Pac-12 has reasons to be wary of playoff

Commentary: Record of slights, uncertain measure of strength of schedule should give Pac-12 pause entering four-team playoff.

The skepticism sense of every fan in the Pacific-12 Conference was tingling when the four-team college football playoff was announced, and that was before BCS executive director Bill Hancock came to the podium to answer questions.

It is well defined after years of slights and screwjobs under the old system, seeing Oregon left out of the title game in 2001, as was USC in 2003. California didn't make the Rose Bowl in 2004, the Ducks denied the big money the following year.

It is well defined after being told that every game matters, except when it doesn't. Nebraska getting manhandled certainly didn't mean as much as a midseason loss to Stanford. Falling in triple overtime on the road was more damning than getting steamrolled by four touchdowns on a neutral field on the last day. The less said of winning on the road at Southern Miss, the better.

It is well defined after going out of the way to make life harder by challenging yourself with intriguing and difficult non-conference games or playing a full round-robin or a nine-game schedule, while everyone else takes the easy way out.

Though the details of the system are still to be finalized, it still feels like the Pac-12 will be behind the eight ball when the new system begins in 2014. The conference has been by far the most aggressive in scheduling quality opposition. There are future games against LSU, Wisconsin, Ohio State, Texas and Notre Dame to be considered, along with the agreement to face Big Ten teams annually starting in 2017. Will strength of schedule really matter or is just an invitation to load up on creampuffs and start every year 4-0, as they always do in certain parts of the country?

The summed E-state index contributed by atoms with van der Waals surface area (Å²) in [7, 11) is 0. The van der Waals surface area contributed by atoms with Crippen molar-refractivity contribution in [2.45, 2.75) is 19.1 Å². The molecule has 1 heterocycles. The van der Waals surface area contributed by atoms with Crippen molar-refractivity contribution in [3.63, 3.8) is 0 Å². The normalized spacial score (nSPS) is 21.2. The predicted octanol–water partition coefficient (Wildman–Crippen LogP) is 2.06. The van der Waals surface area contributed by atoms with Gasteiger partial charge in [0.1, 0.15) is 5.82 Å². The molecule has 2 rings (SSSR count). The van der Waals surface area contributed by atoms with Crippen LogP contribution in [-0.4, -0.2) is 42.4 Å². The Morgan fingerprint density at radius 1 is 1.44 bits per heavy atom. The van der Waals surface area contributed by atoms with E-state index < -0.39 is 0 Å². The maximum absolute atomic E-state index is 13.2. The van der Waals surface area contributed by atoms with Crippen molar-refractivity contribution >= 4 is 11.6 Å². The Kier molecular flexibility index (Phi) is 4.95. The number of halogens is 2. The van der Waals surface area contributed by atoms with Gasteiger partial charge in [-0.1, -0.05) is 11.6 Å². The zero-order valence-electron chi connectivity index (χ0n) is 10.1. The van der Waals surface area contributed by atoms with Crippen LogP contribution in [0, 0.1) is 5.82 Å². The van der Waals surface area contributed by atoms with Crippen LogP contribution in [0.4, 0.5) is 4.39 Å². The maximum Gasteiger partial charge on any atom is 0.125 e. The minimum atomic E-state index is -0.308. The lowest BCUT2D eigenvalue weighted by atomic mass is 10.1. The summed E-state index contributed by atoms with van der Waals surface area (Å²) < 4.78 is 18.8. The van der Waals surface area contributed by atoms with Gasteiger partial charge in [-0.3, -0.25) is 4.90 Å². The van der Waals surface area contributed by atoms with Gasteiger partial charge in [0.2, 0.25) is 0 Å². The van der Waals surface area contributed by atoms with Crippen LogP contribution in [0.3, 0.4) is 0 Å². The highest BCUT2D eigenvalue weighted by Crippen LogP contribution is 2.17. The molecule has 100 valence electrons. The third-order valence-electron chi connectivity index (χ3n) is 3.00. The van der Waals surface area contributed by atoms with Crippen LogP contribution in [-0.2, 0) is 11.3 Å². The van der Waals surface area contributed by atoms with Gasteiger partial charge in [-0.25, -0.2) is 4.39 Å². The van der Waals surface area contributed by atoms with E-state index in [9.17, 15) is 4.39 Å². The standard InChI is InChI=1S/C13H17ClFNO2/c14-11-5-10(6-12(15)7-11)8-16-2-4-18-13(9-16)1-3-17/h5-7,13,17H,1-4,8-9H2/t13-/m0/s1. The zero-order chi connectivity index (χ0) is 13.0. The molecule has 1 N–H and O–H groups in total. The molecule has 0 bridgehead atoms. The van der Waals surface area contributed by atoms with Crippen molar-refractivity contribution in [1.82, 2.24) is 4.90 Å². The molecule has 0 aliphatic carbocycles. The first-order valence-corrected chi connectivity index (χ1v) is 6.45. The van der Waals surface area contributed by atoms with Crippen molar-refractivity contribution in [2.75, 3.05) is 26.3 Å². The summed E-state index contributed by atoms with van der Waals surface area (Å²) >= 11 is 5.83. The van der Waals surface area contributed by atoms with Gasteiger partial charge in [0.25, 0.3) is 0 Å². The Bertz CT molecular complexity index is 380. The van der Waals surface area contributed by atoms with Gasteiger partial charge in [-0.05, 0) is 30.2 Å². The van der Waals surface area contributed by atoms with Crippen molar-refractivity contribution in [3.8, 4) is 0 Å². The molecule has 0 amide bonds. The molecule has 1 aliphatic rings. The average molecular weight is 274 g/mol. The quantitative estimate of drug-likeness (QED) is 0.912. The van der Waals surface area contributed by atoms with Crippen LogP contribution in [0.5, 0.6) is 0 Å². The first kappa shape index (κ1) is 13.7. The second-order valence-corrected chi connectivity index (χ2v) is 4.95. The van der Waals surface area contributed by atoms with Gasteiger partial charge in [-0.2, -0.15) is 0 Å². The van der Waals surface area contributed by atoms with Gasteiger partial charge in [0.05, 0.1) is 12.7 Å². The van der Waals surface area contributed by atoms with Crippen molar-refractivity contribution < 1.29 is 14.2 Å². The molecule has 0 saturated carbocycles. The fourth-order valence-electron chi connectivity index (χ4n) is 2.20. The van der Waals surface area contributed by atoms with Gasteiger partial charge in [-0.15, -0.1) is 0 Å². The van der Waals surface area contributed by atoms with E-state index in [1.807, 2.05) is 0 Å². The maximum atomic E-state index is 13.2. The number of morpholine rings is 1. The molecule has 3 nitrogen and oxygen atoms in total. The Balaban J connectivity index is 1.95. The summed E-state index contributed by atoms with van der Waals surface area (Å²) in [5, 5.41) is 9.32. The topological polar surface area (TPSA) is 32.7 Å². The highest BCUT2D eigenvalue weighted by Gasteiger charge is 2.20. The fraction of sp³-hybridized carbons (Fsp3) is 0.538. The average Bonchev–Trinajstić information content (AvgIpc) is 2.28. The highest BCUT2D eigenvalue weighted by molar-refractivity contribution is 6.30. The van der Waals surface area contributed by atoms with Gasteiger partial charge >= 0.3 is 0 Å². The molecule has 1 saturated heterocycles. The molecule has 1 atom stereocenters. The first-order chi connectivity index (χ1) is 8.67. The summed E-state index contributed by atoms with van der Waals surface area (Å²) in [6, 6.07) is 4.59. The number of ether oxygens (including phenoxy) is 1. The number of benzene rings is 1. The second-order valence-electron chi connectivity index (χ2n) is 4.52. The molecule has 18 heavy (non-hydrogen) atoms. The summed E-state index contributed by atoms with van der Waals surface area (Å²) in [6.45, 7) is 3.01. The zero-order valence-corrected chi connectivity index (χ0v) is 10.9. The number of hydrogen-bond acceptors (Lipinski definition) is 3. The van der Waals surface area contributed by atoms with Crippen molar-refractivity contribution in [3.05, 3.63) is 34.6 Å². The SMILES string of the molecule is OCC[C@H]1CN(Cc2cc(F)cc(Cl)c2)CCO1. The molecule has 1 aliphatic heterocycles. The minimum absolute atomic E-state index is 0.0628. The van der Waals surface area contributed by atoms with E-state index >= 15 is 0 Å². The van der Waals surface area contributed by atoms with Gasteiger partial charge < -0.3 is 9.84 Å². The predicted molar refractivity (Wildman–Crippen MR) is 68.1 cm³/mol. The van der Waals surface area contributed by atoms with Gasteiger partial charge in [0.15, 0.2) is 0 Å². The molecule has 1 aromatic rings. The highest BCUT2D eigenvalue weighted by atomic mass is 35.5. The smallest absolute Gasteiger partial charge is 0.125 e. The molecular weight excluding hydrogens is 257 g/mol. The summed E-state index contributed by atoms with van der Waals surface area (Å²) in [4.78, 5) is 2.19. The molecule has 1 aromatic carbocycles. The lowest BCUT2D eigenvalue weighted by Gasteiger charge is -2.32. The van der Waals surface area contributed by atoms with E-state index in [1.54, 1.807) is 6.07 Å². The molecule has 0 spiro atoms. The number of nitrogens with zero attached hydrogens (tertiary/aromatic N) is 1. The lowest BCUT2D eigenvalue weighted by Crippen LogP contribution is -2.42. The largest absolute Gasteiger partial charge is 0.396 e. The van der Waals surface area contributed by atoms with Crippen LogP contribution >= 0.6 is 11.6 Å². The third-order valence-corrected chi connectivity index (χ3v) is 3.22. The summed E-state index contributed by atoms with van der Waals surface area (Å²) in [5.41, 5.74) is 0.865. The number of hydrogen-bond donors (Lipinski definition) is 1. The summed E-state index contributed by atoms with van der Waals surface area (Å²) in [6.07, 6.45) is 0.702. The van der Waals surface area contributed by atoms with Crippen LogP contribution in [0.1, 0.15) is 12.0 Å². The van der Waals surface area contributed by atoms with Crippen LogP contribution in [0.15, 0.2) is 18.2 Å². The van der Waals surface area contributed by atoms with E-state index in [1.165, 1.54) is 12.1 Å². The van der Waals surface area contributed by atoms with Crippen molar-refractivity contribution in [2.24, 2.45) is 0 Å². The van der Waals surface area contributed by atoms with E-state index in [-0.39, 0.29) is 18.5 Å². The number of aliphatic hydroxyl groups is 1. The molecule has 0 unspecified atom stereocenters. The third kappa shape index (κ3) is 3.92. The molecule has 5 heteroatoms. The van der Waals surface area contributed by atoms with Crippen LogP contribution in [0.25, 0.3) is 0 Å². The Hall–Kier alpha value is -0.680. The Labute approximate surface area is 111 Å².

Just this past season, Oregon traveled to a neutral site to play the eventual SEC champions. Replace that trip to Texas against LSU with a home game against SJSU, the rest of the campaign plays out as it did and the 11-1 and conference champion Ducks certainly would have played for the crystal ball.

More than any other conference, the Pac-12 must ensure that the criteria to be used by the selection committee rewards teams that challenge themselves, especially on the road, and win their conference. In no future system should Oregon be passed over for a Stanford team they pummeled 53-30, as they did last year, ending the regular season ranked one spot behind the Cardinal.

And when they make it to the national semifinal, what then? The Rose Bowl is assured a place in the rotation of six bowls that will serve as hosts. Presumably the Fiesta will find its way into the mix as well, but beyond that, expect plenty of traveling. Short of brand new stadiums being built in San Diego or Las Vegas, there are no other quality venues on the West Coast capable of making its way into the gang of six.

Pasadena and Phoenix will surely bid for the championship game, as would the Anschutz Entertainment Group's proposed building in Downtown Los Angeles, if it ever gets built. Beyond that, expect a heavy dose of Dallas, New Orleans and Miami.

In his nearly two years on the job, Pac-12 commissioner Larry Scott has proven himself too shrewd to have not considered all these factors long before he stepped into a conference hall in Washington D.C. However, some of these issues – geography and time zones, most notably – cannot be resolved by even the sharpest mind.

Make no mistake, Monday was a tremendous step forward for the game. After more than a century, college football is finally going to decide its champion the way every other sport does, by playing it out on the field.

Whether it proves to be a good day for the Pac-12 is uncertain. The conference and its fans bear enough scars to be skeptical.

Dan Greenspan is the publisher of Cal Sports Digest and covers the Pac-12 for Fox Sports/Scout.com. Follow him on Twitter @DanGreenspan.


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